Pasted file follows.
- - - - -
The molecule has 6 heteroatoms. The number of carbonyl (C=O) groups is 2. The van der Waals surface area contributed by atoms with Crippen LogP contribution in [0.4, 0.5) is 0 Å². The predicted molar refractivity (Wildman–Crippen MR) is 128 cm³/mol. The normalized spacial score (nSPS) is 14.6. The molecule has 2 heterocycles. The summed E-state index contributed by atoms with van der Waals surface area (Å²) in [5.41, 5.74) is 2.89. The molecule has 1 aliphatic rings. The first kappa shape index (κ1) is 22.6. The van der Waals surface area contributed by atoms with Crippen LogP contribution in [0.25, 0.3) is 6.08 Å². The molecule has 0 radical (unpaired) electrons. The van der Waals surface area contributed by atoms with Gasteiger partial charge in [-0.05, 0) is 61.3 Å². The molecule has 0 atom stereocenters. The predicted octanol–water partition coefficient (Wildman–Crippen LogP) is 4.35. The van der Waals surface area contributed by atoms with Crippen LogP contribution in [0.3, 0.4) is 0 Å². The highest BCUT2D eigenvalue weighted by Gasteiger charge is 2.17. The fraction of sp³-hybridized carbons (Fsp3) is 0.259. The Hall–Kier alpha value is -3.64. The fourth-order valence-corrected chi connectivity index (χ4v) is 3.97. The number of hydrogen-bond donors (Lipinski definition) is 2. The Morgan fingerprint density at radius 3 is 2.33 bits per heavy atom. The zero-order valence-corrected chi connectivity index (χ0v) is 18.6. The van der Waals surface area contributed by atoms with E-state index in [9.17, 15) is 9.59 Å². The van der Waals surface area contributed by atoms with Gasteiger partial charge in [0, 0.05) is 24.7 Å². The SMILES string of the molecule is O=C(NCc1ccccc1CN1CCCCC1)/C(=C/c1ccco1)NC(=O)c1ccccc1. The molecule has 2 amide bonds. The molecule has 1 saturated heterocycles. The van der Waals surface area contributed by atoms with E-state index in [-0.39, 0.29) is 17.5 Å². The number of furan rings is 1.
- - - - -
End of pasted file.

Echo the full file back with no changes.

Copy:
The molecule has 6 heteroatoms. The number of carbonyl (C=O) groups is 2. The van der Waals surface area contributed by atoms with Crippen LogP contribution in [0.4, 0.5) is 0 Å². The predicted molar refractivity (Wildman–Crippen MR) is 128 cm³/mol. The normalized spacial score (nSPS) is 14.6. The molecule has 2 heterocycles. The summed E-state index contributed by atoms with van der Waals surface area (Å²) in [5.41, 5.74) is 2.89. The molecule has 1 aliphatic rings. The first kappa shape index (κ1) is 22.6. The van der Waals surface area contributed by atoms with Crippen LogP contribution in [0.25, 0.3) is 6.08 Å². The molecule has 0 radical (unpaired) electrons. The van der Waals surface area contributed by atoms with Gasteiger partial charge in [-0.05, 0) is 61.3 Å². The molecule has 0 atom stereocenters. The predicted octanol–water partition coefficient (Wildman–Crippen LogP) is 4.35. The van der Waals surface area contributed by atoms with Crippen LogP contribution in [0.3, 0.4) is 0 Å². The highest BCUT2D eigenvalue weighted by Gasteiger charge is 2.17. The fraction of sp³-hybridized carbons (Fsp3) is 0.259. The Hall–Kier alpha value is -3.64. The fourth-order valence-corrected chi connectivity index (χ4v) is 3.97. The number of hydrogen-bond donors (Lipinski definition) is 2. The Morgan fingerprint density at radius 3 is 2.33 bits per heavy atom. The zero-order valence-corrected chi connectivity index (χ0v) is 18.6. The van der Waals surface area contributed by atoms with E-state index in [9.17, 15) is 9.59 Å². The van der Waals surface area contributed by atoms with Gasteiger partial charge in [0, 0.05) is 24.7 Å². The SMILES string of the molecule is O=C(NCc1ccccc1CN1CCCCC1)/C(=C/c1ccco1)NC(=O)c1ccccc1. The molecule has 2 amide bonds. The molecule has 1 saturated heterocycles. The van der Waals surface area contributed by atoms with E-state index in [-0.39, 0.29) is 17.5 Å². The number of furan rings is 1.